Heard an NPR piece the other day on the use of the word chick as a verb, in the passive voice, as it appears on this here t-shirt. The context is athletics, where a woman outdoes a man in a sporting event: Dude, you just got chicked. As HCB’s sister recently quipped, references to the female persuasion as a barometer for less-than-desirable athletic performance (e.g., You throw like a girl) are demeaning. Maybe here at last is a bit of redemption, although I know some would argue that this sentiment only serves to underscore the same superiority expressed in the “throw like a girl” statement. Philosophers: knock yourselves out.
I have never chicked a guy in an athletic event, ever. But I am hijacking this expression to use elsewhere. Because, you know, I have TOTALLY chicked plenty of dudes in my day, and I feel certain there are plenty more I shall chick in the future, in the active voice. (And yes, I throw like a girl; HCB will back me up on that one.)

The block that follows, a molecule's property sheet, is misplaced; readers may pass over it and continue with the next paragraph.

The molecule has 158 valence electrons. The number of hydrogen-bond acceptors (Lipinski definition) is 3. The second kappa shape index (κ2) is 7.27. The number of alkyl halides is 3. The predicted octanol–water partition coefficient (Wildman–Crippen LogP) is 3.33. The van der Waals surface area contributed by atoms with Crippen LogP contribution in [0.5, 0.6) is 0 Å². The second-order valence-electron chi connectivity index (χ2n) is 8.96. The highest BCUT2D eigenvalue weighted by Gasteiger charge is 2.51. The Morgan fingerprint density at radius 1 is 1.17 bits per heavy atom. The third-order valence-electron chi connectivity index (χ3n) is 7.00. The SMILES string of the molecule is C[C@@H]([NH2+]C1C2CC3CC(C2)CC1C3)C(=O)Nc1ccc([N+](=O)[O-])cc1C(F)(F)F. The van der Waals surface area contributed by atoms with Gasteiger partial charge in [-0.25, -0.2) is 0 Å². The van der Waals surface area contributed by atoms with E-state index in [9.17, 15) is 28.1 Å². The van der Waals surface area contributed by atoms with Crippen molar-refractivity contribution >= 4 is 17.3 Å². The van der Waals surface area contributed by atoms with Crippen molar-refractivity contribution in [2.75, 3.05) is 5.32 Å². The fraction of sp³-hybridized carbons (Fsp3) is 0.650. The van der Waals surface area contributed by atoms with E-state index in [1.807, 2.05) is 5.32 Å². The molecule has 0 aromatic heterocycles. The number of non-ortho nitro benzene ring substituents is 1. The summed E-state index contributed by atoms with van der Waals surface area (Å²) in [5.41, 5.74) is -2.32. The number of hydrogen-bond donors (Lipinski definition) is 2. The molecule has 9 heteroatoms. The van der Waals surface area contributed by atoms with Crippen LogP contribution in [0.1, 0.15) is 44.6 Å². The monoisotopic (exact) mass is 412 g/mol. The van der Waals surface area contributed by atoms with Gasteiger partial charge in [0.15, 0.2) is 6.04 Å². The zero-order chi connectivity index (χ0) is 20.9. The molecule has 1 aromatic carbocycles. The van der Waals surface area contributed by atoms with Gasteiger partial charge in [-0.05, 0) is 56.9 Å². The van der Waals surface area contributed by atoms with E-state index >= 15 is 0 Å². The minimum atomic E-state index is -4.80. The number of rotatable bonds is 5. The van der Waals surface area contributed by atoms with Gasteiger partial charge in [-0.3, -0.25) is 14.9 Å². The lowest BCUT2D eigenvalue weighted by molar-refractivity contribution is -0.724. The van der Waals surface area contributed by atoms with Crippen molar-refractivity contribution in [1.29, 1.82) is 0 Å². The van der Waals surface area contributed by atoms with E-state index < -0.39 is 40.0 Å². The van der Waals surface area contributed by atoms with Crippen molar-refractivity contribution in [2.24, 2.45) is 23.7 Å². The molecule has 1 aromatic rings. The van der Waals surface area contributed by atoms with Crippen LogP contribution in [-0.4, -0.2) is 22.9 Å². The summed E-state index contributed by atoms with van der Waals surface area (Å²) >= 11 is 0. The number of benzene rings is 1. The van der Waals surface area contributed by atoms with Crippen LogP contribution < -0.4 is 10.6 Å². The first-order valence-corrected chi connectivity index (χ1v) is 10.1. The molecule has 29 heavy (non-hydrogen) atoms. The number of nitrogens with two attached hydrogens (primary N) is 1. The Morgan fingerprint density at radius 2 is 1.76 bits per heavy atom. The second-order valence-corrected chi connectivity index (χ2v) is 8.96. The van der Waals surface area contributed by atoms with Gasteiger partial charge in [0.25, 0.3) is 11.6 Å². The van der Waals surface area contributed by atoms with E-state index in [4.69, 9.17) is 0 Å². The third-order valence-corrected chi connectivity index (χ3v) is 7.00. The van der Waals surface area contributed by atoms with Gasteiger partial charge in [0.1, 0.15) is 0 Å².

The last time I raced I injured myself badly. Waiting at the starting line I felt growing irritation for a pack of college kids who had clearly decided to run that day as an afterthought; I gathered from their jawing that they were not runners, and also that they had been at a kegger ’til the wee hours of that crisp spring morning. I was pissed for no good reason–good for them for doing something constructive on an early Saturday morning. That is how I should have felt. (It is moments like this when it is so easy for me to despise myself.)